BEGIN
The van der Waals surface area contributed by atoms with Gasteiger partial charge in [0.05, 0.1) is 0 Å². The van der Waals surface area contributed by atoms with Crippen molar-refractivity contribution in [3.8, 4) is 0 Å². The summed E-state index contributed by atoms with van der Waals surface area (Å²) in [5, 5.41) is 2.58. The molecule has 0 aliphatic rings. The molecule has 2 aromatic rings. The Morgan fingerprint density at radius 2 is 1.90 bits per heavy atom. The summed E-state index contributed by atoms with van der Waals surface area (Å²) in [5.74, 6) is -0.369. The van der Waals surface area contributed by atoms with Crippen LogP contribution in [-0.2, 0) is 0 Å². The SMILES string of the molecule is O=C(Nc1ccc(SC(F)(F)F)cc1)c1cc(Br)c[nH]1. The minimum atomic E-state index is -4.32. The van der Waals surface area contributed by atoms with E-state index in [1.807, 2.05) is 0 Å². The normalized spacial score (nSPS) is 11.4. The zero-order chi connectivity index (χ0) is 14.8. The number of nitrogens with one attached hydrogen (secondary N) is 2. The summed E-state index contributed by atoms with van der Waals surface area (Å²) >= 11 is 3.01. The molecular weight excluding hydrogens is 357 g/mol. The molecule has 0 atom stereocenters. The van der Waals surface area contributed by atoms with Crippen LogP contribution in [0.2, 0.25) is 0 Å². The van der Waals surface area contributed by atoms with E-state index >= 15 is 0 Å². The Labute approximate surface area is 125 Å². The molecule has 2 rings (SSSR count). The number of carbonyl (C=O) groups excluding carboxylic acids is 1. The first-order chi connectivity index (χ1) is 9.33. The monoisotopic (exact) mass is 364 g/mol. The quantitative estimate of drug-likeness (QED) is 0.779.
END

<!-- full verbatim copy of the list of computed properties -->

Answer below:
The van der Waals surface area contributed by atoms with Gasteiger partial charge in [0.05, 0.1) is 0 Å². The van der Waals surface area contributed by atoms with Crippen molar-refractivity contribution in [3.8, 4) is 0 Å². The summed E-state index contributed by atoms with van der Waals surface area (Å²) in [5, 5.41) is 2.58. The molecule has 0 aliphatic rings. The molecule has 2 aromatic rings. The Morgan fingerprint density at radius 2 is 1.90 bits per heavy atom. The summed E-state index contributed by atoms with van der Waals surface area (Å²) in [5.74, 6) is -0.369. The van der Waals surface area contributed by atoms with Crippen LogP contribution in [-0.2, 0) is 0 Å². The SMILES string of the molecule is O=C(Nc1ccc(SC(F)(F)F)cc1)c1cc(Br)c[nH]1. The minimum atomic E-state index is -4.32. The van der Waals surface area contributed by atoms with E-state index in [1.807, 2.05) is 0 Å². The normalized spacial score (nSPS) is 11.4. The zero-order chi connectivity index (χ0) is 14.8. The number of nitrogens with one attached hydrogen (secondary N) is 2. The summed E-state index contributed by atoms with van der Waals surface area (Å²) >= 11 is 3.01. The molecular weight excluding hydrogens is 357 g/mol. The molecule has 0 atom stereocenters. The van der Waals surface area contributed by atoms with Crippen LogP contribution in [0.2, 0.25) is 0 Å². The van der Waals surface area contributed by atoms with E-state index >= 15 is 0 Å². The Labute approximate surface area is 125 Å². The molecule has 2 rings (SSSR count). The number of carbonyl (C=O) groups excluding carboxylic acids is 1. The first-order chi connectivity index (χ1) is 9.33. The monoisotopic (exact) mass is 364 g/mol. The quantitative estimate of drug-likeness (QED) is 0.779.